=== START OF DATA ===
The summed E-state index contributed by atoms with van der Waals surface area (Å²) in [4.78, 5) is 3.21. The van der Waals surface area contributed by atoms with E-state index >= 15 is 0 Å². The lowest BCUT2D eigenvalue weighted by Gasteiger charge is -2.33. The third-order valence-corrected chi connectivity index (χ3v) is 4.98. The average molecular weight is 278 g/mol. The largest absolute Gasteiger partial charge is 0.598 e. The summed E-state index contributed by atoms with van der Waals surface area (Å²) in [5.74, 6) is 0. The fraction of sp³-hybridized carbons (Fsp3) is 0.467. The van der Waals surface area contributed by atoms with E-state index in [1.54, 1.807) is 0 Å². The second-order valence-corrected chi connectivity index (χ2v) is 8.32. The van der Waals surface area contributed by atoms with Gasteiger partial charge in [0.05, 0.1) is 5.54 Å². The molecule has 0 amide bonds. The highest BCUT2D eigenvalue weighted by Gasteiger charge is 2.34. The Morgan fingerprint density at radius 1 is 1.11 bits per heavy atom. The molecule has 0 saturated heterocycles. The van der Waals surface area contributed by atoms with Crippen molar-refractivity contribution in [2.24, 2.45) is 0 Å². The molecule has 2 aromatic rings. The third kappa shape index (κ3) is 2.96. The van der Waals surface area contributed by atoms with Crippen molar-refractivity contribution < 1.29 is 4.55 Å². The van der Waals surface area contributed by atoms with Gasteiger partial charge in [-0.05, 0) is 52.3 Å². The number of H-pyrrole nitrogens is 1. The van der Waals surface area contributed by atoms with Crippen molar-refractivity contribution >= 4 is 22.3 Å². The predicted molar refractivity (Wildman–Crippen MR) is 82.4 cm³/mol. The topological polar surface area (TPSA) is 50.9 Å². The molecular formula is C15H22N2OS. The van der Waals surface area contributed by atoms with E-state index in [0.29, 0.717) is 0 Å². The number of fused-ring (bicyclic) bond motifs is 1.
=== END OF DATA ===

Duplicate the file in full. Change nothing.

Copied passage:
The summed E-state index contributed by atoms with van der Waals surface area (Å²) in [4.78, 5) is 3.21. The van der Waals surface area contributed by atoms with E-state index >= 15 is 0 Å². The lowest BCUT2D eigenvalue weighted by Gasteiger charge is -2.33. The third-order valence-corrected chi connectivity index (χ3v) is 4.98. The average molecular weight is 278 g/mol. The largest absolute Gasteiger partial charge is 0.598 e. The summed E-state index contributed by atoms with van der Waals surface area (Å²) in [5.74, 6) is 0. The fraction of sp³-hybridized carbons (Fsp3) is 0.467. The van der Waals surface area contributed by atoms with E-state index in [1.54, 1.807) is 0 Å². The second-order valence-corrected chi connectivity index (χ2v) is 8.32. The van der Waals surface area contributed by atoms with Gasteiger partial charge in [0.05, 0.1) is 5.54 Å². The molecule has 0 amide bonds. The highest BCUT2D eigenvalue weighted by Gasteiger charge is 2.34. The Morgan fingerprint density at radius 1 is 1.11 bits per heavy atom. The molecule has 0 saturated heterocycles. The van der Waals surface area contributed by atoms with Crippen molar-refractivity contribution in [2.24, 2.45) is 0 Å². The molecule has 2 aromatic rings. The third kappa shape index (κ3) is 2.96. The van der Waals surface area contributed by atoms with Crippen molar-refractivity contribution < 1.29 is 4.55 Å². The van der Waals surface area contributed by atoms with Gasteiger partial charge in [-0.05, 0) is 52.3 Å². The number of H-pyrrole nitrogens is 1. The van der Waals surface area contributed by atoms with Crippen molar-refractivity contribution >= 4 is 22.3 Å². The predicted molar refractivity (Wildman–Crippen MR) is 82.4 cm³/mol. The topological polar surface area (TPSA) is 50.9 Å². The molecular formula is C15H22N2OS. The van der Waals surface area contributed by atoms with E-state index in [0.29, 0.717) is 0 Å². The number of fused-ring (bicyclic) bond motifs is 1.